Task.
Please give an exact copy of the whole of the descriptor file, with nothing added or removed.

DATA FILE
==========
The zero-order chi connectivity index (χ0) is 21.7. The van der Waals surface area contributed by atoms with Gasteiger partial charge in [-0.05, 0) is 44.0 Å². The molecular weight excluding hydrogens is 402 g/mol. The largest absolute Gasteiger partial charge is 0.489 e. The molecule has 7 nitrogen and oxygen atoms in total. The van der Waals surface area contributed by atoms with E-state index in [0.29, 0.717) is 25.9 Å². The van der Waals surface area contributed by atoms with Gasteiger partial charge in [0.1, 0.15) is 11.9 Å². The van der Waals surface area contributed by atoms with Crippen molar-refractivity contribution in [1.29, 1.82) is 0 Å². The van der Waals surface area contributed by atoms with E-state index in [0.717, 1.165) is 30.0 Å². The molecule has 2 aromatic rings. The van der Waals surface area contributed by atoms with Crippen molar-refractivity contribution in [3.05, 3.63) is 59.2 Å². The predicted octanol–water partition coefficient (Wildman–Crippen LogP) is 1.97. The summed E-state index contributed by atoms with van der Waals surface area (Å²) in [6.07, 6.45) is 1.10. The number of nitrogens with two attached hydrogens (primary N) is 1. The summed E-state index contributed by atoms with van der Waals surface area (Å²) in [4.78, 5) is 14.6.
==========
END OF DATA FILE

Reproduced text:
The zero-order chi connectivity index (χ0) is 21.7. The van der Waals surface area contributed by atoms with Gasteiger partial charge in [-0.05, 0) is 44.0 Å². The molecular weight excluding hydrogens is 402 g/mol. The largest absolute Gasteiger partial charge is 0.489 e. The molecule has 7 nitrogen and oxygen atoms in total. The van der Waals surface area contributed by atoms with E-state index in [0.29, 0.717) is 25.9 Å². The van der Waals surface area contributed by atoms with Gasteiger partial charge in [0.1, 0.15) is 11.9 Å². The van der Waals surface area contributed by atoms with Crippen molar-refractivity contribution in [1.29, 1.82) is 0 Å². The van der Waals surface area contributed by atoms with E-state index in [0.717, 1.165) is 30.0 Å². The molecule has 2 aromatic rings. The van der Waals surface area contributed by atoms with Crippen molar-refractivity contribution in [3.05, 3.63) is 59.2 Å². The predicted octanol–water partition coefficient (Wildman–Crippen LogP) is 1.97. The summed E-state index contributed by atoms with van der Waals surface area (Å²) in [6.07, 6.45) is 1.10. The number of nitrogens with two attached hydrogens (primary N) is 1. The summed E-state index contributed by atoms with van der Waals surface area (Å²) in [4.78, 5) is 14.6.